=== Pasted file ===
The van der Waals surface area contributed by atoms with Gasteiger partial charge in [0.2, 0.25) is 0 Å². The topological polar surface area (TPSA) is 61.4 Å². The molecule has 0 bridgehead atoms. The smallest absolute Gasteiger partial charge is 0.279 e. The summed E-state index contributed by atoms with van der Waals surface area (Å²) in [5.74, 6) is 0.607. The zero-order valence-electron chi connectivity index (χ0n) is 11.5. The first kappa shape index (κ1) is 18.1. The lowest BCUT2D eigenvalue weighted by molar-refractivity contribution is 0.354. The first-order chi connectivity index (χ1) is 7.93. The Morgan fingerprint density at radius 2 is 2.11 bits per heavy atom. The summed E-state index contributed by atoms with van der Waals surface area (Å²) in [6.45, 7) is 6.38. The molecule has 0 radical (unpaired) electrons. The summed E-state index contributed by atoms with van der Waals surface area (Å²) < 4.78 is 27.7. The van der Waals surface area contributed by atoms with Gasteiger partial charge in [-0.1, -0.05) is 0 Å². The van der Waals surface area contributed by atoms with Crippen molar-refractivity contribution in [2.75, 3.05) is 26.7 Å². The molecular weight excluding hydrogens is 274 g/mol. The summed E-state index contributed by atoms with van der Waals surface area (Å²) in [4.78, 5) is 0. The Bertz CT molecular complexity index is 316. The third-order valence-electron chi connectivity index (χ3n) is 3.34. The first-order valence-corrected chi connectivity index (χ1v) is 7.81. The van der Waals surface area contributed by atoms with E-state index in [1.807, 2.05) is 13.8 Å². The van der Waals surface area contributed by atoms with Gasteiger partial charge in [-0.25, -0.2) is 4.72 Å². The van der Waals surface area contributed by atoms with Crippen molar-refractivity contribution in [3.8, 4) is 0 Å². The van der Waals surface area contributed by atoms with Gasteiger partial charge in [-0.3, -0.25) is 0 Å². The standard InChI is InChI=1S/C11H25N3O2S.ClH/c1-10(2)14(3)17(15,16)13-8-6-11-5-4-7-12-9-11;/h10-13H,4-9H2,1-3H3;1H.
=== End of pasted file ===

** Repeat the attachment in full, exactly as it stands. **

The van der Waals surface area contributed by atoms with Gasteiger partial charge in [0.2, 0.25) is 0 Å². The topological polar surface area (TPSA) is 61.4 Å². The molecule has 0 bridgehead atoms. The smallest absolute Gasteiger partial charge is 0.279 e. The summed E-state index contributed by atoms with van der Waals surface area (Å²) in [5.74, 6) is 0.607. The zero-order valence-electron chi connectivity index (χ0n) is 11.5. The first kappa shape index (κ1) is 18.1. The lowest BCUT2D eigenvalue weighted by molar-refractivity contribution is 0.354. The first-order chi connectivity index (χ1) is 7.93. The Morgan fingerprint density at radius 2 is 2.11 bits per heavy atom. The summed E-state index contributed by atoms with van der Waals surface area (Å²) in [6.45, 7) is 6.38. The molecule has 0 radical (unpaired) electrons. The summed E-state index contributed by atoms with van der Waals surface area (Å²) < 4.78 is 27.7. The van der Waals surface area contributed by atoms with Gasteiger partial charge in [-0.1, -0.05) is 0 Å². The van der Waals surface area contributed by atoms with Crippen molar-refractivity contribution in [2.75, 3.05) is 26.7 Å². The molecular weight excluding hydrogens is 274 g/mol. The summed E-state index contributed by atoms with van der Waals surface area (Å²) in [4.78, 5) is 0. The Bertz CT molecular complexity index is 316. The third-order valence-electron chi connectivity index (χ3n) is 3.34. The first-order valence-corrected chi connectivity index (χ1v) is 7.81. The van der Waals surface area contributed by atoms with E-state index in [1.807, 2.05) is 13.8 Å². The van der Waals surface area contributed by atoms with Gasteiger partial charge in [-0.25, -0.2) is 4.72 Å². The van der Waals surface area contributed by atoms with Crippen molar-refractivity contribution in [3.8, 4) is 0 Å². The van der Waals surface area contributed by atoms with Gasteiger partial charge in [-0.3, -0.25) is 0 Å². The standard InChI is InChI=1S/C11H25N3O2S.ClH/c1-10(2)14(3)17(15,16)13-8-6-11-5-4-7-12-9-11;/h10-13H,4-9H2,1-3H3;1H.